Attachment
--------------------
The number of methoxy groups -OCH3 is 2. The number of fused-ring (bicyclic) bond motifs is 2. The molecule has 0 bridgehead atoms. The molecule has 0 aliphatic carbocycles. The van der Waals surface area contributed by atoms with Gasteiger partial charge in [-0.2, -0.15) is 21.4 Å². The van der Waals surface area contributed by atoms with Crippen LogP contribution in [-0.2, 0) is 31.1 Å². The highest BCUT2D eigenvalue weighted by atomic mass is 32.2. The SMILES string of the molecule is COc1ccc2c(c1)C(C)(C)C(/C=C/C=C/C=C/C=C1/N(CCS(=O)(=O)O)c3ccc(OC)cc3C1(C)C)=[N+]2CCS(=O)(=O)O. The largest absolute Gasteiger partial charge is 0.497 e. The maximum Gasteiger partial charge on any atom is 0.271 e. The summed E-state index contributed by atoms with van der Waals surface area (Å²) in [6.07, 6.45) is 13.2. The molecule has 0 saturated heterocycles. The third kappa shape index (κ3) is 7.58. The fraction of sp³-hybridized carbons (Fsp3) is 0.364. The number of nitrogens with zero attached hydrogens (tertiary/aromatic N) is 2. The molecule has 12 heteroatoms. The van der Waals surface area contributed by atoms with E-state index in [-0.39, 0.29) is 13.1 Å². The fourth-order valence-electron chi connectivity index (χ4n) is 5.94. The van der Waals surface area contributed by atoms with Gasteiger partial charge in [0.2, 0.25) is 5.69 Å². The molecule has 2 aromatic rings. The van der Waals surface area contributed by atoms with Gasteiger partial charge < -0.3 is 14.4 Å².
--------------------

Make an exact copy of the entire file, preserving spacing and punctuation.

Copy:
The number of methoxy groups -OCH3 is 2. The number of fused-ring (bicyclic) bond motifs is 2. The molecule has 0 bridgehead atoms. The molecule has 0 aliphatic carbocycles. The van der Waals surface area contributed by atoms with Gasteiger partial charge in [-0.2, -0.15) is 21.4 Å². The van der Waals surface area contributed by atoms with Crippen LogP contribution in [-0.2, 0) is 31.1 Å². The highest BCUT2D eigenvalue weighted by atomic mass is 32.2. The SMILES string of the molecule is COc1ccc2c(c1)C(C)(C)C(/C=C/C=C/C=C/C=C1/N(CCS(=O)(=O)O)c3ccc(OC)cc3C1(C)C)=[N+]2CCS(=O)(=O)O. The largest absolute Gasteiger partial charge is 0.497 e. The maximum Gasteiger partial charge on any atom is 0.271 e. The summed E-state index contributed by atoms with van der Waals surface area (Å²) in [6.07, 6.45) is 13.2. The molecule has 0 saturated heterocycles. The third kappa shape index (κ3) is 7.58. The fraction of sp³-hybridized carbons (Fsp3) is 0.364. The number of nitrogens with zero attached hydrogens (tertiary/aromatic N) is 2. The molecule has 12 heteroatoms. The van der Waals surface area contributed by atoms with E-state index in [-0.39, 0.29) is 13.1 Å². The fourth-order valence-electron chi connectivity index (χ4n) is 5.94. The van der Waals surface area contributed by atoms with Gasteiger partial charge in [0.2, 0.25) is 5.69 Å². The molecule has 2 aromatic rings. The van der Waals surface area contributed by atoms with Gasteiger partial charge < -0.3 is 14.4 Å².